Maybe it's the start of something good. The New York State Bar Association is calling on courts to monitor lawyers' advertising. A committee of Connecticut lawyers is proposing constraints on ads that, as one judge delicately put it, "exceed the boundaries of appropriate content." And the majority leader of the West Virginia Senate is introducing a bill to control lawyer advertising that is "almost shameful."
Almost? Try to find a yellow pages anywhere in the country that isn't plastered with full-page lawyer ads, inside and out. "Master of the Malpractice Universe" proclaims one, playing to the lottery mentality of prospective clients: "Victim Awarded $7.39 Million;" "D.C. Jury Awards $10 Million in Malpractice Suit."
TV is filled with glitzy lawyer commercials targeting every ailment from asbestosis to hammer toes. Just call 1-800-blah-blah and we'll sue the pants off of 'em. In 1996, lawyers spent about $155 million on TV ads. This year they'll spend an estimated $500 million.
But advertising is just a chip in the mosaic of entrepreneurial excess by the plaintiff's bar. The Manhattan Institute gives it a name: "Trial Lawyers, Inc." — which is also the title of a periodic report the institute publishes.
Lacking only centralized management, TLI operates as a giant commercial corporation. It continually sprouts new "product" lines of litigation: tobacco, fast food, even foul balls. Novel legal theories to support these ventures are ginned up in TLI's Research and Development wing, also known as law school faculty.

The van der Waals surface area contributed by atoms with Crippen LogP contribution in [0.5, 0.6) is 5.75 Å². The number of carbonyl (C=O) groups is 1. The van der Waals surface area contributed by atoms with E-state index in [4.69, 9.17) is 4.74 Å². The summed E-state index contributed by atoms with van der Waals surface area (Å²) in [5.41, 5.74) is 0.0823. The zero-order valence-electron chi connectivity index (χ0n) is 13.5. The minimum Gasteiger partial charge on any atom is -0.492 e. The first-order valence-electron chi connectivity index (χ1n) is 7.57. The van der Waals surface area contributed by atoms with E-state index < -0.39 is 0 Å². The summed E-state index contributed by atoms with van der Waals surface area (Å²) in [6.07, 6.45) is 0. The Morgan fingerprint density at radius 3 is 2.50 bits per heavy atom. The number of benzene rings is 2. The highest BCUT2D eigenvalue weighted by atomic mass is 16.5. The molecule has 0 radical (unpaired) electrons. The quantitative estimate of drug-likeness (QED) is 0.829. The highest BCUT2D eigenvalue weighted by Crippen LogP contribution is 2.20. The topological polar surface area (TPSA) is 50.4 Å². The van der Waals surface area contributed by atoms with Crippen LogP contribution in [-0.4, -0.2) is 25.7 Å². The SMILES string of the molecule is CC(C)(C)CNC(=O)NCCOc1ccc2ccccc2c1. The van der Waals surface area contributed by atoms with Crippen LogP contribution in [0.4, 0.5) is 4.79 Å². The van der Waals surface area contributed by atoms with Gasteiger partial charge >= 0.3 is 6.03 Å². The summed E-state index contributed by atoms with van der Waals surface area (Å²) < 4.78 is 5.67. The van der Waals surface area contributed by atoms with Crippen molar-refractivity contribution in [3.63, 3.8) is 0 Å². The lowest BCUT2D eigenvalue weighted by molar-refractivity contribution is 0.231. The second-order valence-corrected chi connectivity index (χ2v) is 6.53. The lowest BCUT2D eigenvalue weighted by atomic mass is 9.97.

Marketing consultants offer lawyers strategies that include protected "territories." One ad agency promises "Area Exclusivity: Our unique mapping system allows you to own exclusive rights to all calls from the area(s) you purchase. You will receive all calls in that area &mdash no call rotation, no call sharing."
TLI has also perfected and sullied techniques of mass production. In asbestos and silica litigation, hundreds of thousands of clients are identified through mass X-ray screenings run out of tractor-trailer rigs. Films are reviewed by B-readers, physicians certified by the National Institute for Occupational Safety and Health to read X-rays.
The B-reader program has become a scandal unto itself. Out of more than 690,000 claims received by the Manville Trust, established to compensate victims of asbestos exposure, more than 200,000 had been read by just 15 physicians. Last year, Judge Janis Graham Jack, a federal judge in Corpus Christi, Texas, uncovered similar mass-production abuses in silica cases referred to her court. A dozen physicians had "diagnosed" silicosis in nearly 10,000 clients — without ever seeing a patient or taking a medical history. When questioned under oath, the physicians recanted.
Trial lawyers like to portray themselves as Davids siding with the little guy against corporate Goliaths. But William E. Simon Jr. got it right in a speech last year: "Our system of civil justice ... has been hijacked by a relatively small group of lawyers who have gamed the system for their own gain, often at the expense of their own clients."
Constraining their advertising would be a good start toward reining in the hijackers. But it's only a start.